Symptom Persistence: When symptom consistency was examined in relation to pulmonary function, workers who consistently reported the presence of symptoms exhibited an accelerated decline in ventilatory capacity compared with those who never or inconsistently reported these symptoms (Table 3). As a group, those subjects with typical byssinosis, any chest tightness at work and chronic bronchitis, also tended to have more work years, higher dust exposure, and a higher prevalence of smoking. In addition, a high rate of loss (—139 ml/yr) was noted among the four subjects with byssinosis who reported typical byssinosis on both surveys (data not shown).
Symptoms at Initial Survey: When subjects with incident and resolved symptoms were examined separately, there were no statistically significant differences in age or work characteristics. There were significant differences in subjects who report symptoms of chronic cough and dyspnea at the time of the first survey in relation to the 5-year change in pulmonary function (Fig 2). Overall, subjects who reported any of the four respiratory symptoms at the time of the first survey suffered an accelerated loss of lung function over the subsequent 5 years (—234 ml vs —186 ml, p=0.07). Canadian family pharmacy there The symptoms which were associated with the most significant declines in FEVi were chronic cough and dyspnea. When examined in an autoregressive model, after adjustments for baseline FEVi, age, height, gender, and smoking history, the presence of chest tightness at work, chronic cough, or dyspnea 2+ at the time of initial survey was associated with a significant 5-year loss in FEVi (Table 4).
Acute and chronic changes in ventilatory capacity were examined in the cohort of workers tested at both surveys. The groups across-shift change in FEVi was comparable between the two surveys and the mean preshift ventilatory function was 98 percent of predicted at the time of the second survey (Table 2).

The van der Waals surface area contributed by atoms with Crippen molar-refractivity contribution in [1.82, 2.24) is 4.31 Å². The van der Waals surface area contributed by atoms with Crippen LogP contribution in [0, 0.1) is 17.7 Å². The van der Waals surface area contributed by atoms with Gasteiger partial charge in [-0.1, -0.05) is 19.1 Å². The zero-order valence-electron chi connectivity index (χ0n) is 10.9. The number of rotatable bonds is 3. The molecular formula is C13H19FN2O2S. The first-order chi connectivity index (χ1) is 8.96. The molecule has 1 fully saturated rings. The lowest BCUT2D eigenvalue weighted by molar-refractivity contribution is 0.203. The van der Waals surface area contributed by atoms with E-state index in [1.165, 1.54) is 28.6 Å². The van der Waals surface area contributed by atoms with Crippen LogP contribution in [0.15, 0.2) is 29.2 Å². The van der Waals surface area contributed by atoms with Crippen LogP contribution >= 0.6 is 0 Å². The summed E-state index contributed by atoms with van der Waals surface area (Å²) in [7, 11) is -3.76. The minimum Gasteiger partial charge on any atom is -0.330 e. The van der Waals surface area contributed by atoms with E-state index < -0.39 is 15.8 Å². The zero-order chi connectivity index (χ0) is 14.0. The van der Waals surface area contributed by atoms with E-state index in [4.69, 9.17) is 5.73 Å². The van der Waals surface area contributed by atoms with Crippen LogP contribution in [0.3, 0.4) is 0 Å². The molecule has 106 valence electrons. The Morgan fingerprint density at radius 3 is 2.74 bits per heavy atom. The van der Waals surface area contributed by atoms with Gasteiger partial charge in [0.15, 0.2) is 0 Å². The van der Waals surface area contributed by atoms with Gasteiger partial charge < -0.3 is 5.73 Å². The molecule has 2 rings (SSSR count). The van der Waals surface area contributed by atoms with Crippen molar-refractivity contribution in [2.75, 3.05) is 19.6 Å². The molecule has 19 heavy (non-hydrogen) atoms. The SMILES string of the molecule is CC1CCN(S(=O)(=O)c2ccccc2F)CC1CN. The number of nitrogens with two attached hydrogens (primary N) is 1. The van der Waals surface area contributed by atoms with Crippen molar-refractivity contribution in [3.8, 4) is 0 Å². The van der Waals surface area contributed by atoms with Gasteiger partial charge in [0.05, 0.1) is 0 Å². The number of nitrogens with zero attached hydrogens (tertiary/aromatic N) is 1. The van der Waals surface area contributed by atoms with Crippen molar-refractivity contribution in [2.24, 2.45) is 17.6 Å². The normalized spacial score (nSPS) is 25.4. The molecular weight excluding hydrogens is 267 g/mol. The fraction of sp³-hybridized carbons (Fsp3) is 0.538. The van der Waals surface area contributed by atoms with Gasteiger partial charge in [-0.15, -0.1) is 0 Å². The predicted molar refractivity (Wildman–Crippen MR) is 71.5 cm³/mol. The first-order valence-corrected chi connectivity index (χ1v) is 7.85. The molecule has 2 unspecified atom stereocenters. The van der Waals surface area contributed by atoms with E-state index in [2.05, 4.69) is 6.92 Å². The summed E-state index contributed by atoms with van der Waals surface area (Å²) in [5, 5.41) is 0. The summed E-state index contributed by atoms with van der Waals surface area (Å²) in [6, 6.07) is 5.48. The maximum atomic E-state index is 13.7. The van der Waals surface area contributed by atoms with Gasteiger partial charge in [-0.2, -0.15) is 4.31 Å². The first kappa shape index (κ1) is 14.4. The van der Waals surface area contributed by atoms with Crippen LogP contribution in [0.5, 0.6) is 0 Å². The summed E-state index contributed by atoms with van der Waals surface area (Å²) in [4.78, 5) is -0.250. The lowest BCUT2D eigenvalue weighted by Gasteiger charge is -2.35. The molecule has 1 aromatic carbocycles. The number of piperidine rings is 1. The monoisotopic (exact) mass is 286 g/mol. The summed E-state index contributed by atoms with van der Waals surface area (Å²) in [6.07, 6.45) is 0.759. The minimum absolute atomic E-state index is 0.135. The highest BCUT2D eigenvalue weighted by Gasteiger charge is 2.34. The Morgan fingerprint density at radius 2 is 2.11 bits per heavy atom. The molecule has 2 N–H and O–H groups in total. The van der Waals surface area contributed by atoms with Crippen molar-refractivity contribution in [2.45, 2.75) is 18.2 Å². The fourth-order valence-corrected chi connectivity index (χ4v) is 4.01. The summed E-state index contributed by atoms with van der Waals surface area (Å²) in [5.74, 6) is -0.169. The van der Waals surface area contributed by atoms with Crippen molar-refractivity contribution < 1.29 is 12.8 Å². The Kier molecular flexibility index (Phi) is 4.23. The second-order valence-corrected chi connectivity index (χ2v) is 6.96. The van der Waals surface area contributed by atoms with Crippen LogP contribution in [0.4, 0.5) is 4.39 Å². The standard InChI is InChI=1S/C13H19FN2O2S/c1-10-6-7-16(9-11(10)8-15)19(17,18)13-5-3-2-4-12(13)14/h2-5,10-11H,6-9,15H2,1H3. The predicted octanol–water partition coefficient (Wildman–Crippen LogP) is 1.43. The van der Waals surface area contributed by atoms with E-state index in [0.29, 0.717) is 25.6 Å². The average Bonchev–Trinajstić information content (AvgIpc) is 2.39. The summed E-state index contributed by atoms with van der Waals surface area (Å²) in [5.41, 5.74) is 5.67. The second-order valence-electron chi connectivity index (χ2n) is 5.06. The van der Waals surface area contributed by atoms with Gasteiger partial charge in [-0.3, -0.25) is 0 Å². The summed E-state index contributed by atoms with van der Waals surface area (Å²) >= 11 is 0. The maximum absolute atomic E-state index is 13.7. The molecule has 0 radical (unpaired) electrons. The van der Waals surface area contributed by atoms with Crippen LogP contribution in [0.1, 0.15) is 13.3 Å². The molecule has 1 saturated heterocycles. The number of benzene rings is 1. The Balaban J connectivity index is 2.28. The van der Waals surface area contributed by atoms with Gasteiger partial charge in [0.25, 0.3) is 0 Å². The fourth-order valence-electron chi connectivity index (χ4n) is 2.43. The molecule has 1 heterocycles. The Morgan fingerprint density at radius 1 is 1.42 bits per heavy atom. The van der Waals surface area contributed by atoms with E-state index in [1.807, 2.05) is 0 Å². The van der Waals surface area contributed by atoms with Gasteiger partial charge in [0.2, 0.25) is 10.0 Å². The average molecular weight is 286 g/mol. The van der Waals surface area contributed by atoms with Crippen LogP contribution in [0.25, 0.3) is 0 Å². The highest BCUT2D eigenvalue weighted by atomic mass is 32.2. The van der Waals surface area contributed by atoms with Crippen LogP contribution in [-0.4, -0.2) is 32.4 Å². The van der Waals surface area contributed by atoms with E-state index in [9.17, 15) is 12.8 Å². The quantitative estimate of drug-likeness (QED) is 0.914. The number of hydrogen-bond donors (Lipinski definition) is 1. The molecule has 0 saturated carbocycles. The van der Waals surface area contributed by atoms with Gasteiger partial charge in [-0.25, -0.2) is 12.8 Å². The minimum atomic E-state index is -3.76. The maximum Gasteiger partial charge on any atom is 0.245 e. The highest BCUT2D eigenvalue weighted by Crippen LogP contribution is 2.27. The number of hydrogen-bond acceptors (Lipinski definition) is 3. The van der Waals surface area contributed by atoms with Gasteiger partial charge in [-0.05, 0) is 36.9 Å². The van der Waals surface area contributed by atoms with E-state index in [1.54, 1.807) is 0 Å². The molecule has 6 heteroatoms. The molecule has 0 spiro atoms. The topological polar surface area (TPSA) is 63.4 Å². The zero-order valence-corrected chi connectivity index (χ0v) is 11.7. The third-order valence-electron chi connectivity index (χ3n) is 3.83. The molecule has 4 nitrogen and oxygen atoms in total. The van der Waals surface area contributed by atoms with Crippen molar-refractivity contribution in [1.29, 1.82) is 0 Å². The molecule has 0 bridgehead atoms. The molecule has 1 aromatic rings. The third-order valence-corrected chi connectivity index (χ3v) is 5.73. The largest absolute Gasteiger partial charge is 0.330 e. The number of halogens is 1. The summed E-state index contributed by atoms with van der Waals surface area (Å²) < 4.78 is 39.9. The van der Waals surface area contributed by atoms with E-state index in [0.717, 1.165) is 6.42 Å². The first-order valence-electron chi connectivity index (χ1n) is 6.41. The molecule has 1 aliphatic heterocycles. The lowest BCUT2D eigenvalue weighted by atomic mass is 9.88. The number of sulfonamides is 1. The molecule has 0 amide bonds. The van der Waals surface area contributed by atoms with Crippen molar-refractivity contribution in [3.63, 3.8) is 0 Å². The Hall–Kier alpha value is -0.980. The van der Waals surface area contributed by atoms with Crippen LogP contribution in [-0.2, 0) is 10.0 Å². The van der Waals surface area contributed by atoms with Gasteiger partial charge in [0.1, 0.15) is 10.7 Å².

No statistically significant differences were detected either in 1981 or 1986 in preshift levels of FEVi among subjects stratified by consistency of across-shift change, although there was a trend toward larger loss for workers who were consistently pulmonary function responders (Table 5).
Table 2—Comparison of Symptom Prevalence and Pulmonary Function at Initial Survey in Subjects Seen at Follow-Up and Subjects Unavailable for Follow-Up
|Clinical Data||Follow-Up||Unavailable for Follow-Up|
|Years worked (mean)||15.8||19.1|
|Chest tightness at work||7.5||9.7|
|Byssinosis (all grades)||7.3||9.7|
|Pulmonary Function ||
|FEVi percent predicted (1981 )§||99.8 ±13.4||98.1 ±15.0|
|% Д FEV! (1981)||||—1.90±5.6||-2.78 ±5.8|
|FEV! % predicted (1986)||97.6 ±14.8|
|% Д FEV, (1986)||—1.76±6.6|
|FEVi 5-yr ДЦ||-0.203 ±0.21|
Table 3—Characteristics by Symptom Consistency
|Chest Tightness||Chronic Bronchitis||Chronic Cough||Dyspnea 2+||Union t|
|Sex (% male)||51||41||50||43||61||79||44||55||78||52||42||45||50||44||53|
|Work years (1981)||15||17||19||15||17||20||15||16||21||15||17||20||15||16||18|
|FEVi % predicted 1981||100||101||91||100||101||94||101||99||95||101||99||93||101||100||97|
|FEVi % predicted 1986||98||98||87||98||100||87||99||97||89||100||96||85||99||99||93|
Table 4—Regression Coefficients for Initial FEVj, Age, Height, Smoking, and symptoms in Pulmonary Function Models
|Consistency of AFEVi<—5%|
|First survey % predicted FEVi*||99.3 ±12.5||99.6 ±12.9||98.2 ±14.7|
|Second survey % predicted FEVi||98.3 ±14.4||96.6 ±14.0||94.4 ±19.3|
|FEVi 5-year A (ml)t||—180±197||-224 ±249||—267 ± 192
Table 5—Cross-Sectional Mean Levels of Pulmonary Function According to Consistency of Across-Shift Drop in FEVj
|Outcome variable=FEVi 1986 (L)|
|Independent variable||Parameter Estimate||p>N||r2|
|Current smoking (0,1)||-0.017||0.47|
|Current smoking (0,1)||-0.020||0.035|
|Current smoking (0,1)||-0.022||0.35|
Figure 2. Subsequent 5-year loss of lung function in subjects with various respiratory symptoms at initial survey. CTW, chest tightness at work; CB, chronic bronchitis; CC, chronic cough; DYS, dyspnea; UNION, union of symptoms.